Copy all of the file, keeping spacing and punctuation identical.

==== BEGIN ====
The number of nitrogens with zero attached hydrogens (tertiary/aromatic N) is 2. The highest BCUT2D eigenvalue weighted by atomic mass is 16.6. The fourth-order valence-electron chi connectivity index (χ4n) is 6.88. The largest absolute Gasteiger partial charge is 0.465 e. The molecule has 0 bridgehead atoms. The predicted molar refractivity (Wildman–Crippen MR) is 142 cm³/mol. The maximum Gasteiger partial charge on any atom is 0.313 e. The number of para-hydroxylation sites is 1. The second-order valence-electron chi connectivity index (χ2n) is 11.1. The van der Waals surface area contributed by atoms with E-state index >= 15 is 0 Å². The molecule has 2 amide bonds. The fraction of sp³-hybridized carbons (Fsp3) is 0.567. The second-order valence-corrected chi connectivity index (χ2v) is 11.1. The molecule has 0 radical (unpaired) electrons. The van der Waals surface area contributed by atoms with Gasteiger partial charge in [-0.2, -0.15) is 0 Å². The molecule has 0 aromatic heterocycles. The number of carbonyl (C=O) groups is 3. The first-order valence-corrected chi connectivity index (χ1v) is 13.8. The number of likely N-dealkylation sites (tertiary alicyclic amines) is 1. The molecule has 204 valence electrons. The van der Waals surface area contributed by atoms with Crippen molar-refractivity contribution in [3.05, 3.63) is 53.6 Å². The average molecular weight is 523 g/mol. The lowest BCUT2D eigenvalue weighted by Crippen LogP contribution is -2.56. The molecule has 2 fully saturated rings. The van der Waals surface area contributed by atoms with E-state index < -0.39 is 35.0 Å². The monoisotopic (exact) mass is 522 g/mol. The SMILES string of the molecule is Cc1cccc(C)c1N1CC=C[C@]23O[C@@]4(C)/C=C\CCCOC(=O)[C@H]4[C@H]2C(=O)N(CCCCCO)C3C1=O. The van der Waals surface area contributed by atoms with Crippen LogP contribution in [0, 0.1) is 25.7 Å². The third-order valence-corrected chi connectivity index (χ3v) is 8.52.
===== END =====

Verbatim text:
The number of nitrogens with zero attached hydrogens (tertiary/aromatic N) is 2. The highest BCUT2D eigenvalue weighted by atomic mass is 16.6. The fourth-order valence-electron chi connectivity index (χ4n) is 6.88. The largest absolute Gasteiger partial charge is 0.465 e. The molecule has 0 bridgehead atoms. The predicted molar refractivity (Wildman–Crippen MR) is 142 cm³/mol. The maximum Gasteiger partial charge on any atom is 0.313 e. The number of para-hydroxylation sites is 1. The second-order valence-electron chi connectivity index (χ2n) is 11.1. The van der Waals surface area contributed by atoms with E-state index >= 15 is 0 Å². The molecule has 2 amide bonds. The fraction of sp³-hybridized carbons (Fsp3) is 0.567. The second-order valence-corrected chi connectivity index (χ2v) is 11.1. The molecule has 0 radical (unpaired) electrons. The van der Waals surface area contributed by atoms with Gasteiger partial charge in [-0.2, -0.15) is 0 Å². The molecule has 0 aromatic heterocycles. The number of carbonyl (C=O) groups is 3. The first-order valence-corrected chi connectivity index (χ1v) is 13.8. The number of likely N-dealkylation sites (tertiary alicyclic amines) is 1. The molecule has 204 valence electrons. The van der Waals surface area contributed by atoms with Crippen molar-refractivity contribution in [3.05, 3.63) is 53.6 Å². The average molecular weight is 523 g/mol. The lowest BCUT2D eigenvalue weighted by Crippen LogP contribution is -2.56. The molecule has 2 fully saturated rings. The van der Waals surface area contributed by atoms with E-state index < -0.39 is 35.0 Å². The monoisotopic (exact) mass is 522 g/mol. The SMILES string of the molecule is Cc1cccc(C)c1N1CC=C[C@]23O[C@@]4(C)/C=C\CCCOC(=O)[C@H]4[C@H]2C(=O)N(CCCCCO)C3C1=O. The van der Waals surface area contributed by atoms with Crippen LogP contribution in [0, 0.1) is 25.7 Å². The third-order valence-corrected chi connectivity index (χ3v) is 8.52.